Parris gets an opportunity to study psychoanalysis in Vienna, presumably under a youngish Dr. Freud. Drake goes off to work at the rail yards with Randy's father, which allows Drake to discover that Randy was really the girl for him all along. They fall in love and have plans for the future, but those plans change when there's an accident at the railyard and Drake's legs get pinned. Dr. Gordon (Charles Coburn) is called in and he decides to operate -- by amputating both of Drake's legs! (This leads to the classic line, "Where's the rest of me?" when Drake discovers he's an amputee.) Randy writes to Parris in Vienna for help, since the amputation has left Drake bitter and feeling no hope for the future. Parris returns and finds that Drake's isn't the first amputation in town, and that perhaps Drake's amputation wasn't medically necessary. So what's going on here?

Kings Row is the sort of movie that makes you wonder what Douglas Sirk would have done with the material if he had been around in Hollywood and getting prestige movies to direct in the early 1940s. By the end of the movie, the material really does get to be that over the top, although not in a bad way. Cummings and Reagan both have roles that test the limits of their acting abilities. Both strive valiantly, but ultimately come up a bit short in spots. It's not quite a big deal with Cummings since his character goes away for much of the final third of the movie, while Reagan's difficulties in playing characters with a really dark part is particularly noticeable after the amputation when he's supposed to have no hope. Reagan was always more suited to play the equanimity he shows when he first takes the railroad job, the "I'm not going to let this get me down" attitude that allows his affable nature to shine through. When something finally dows get him down, in this case the amputation, Reagan looks like he's going through the motions.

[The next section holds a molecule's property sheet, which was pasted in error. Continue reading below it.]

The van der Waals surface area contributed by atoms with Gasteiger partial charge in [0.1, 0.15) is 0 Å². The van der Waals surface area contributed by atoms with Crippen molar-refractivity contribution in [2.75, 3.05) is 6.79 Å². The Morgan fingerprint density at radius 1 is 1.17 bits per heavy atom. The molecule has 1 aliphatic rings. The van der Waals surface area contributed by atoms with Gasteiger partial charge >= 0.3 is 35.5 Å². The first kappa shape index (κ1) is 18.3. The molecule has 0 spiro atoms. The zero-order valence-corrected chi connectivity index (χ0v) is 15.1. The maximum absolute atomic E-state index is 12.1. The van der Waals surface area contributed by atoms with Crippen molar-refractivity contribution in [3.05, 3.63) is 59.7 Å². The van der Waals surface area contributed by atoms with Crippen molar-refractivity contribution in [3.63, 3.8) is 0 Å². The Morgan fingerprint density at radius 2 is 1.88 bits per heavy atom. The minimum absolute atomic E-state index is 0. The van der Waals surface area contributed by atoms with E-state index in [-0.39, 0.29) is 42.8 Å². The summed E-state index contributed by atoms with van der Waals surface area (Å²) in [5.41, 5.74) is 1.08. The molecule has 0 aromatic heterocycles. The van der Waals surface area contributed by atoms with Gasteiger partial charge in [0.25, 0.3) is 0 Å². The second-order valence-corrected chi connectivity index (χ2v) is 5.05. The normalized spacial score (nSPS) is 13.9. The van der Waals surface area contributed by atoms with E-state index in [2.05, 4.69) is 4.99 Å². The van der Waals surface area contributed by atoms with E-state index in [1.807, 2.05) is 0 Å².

Still, Kings Row is a very entertaining movie in part because of the material, and in part because it's Ronald Reagan trying to pull off this material. The TCM Shop is offering the movie on DVD as part of one of their four-film box sets, this one of Ronald Reagan movies. I don't know if it's available on a standalone DVD.

Sunday, October 19, 2014

Do wasps have a spirit too?

A movie that's very interesting and worth a watch, albeit rather difficult to classify, is airing overnight tonight (or early tomorrow morning depending upon your point of view): The Spirit of the Beehive, at 4:30 AM.

The scene is Spain, around 1940, or just after the Spanish Civil War ended. Ana (Ana Torrens) is the younger sister in a standard-issue family that has two girls, a mother, and father. Dad spends his time philosophizing and keeping bees, writing about the way the bees go about their life, while Mom apparently had another man in her past before she met and married Dad, because she's got a bunch of old love letters that aren't from Dad. (Or at least, I [i]think[/i] that was supposed to be the plot point.) The two sisters are more or less typical for young girls the world over.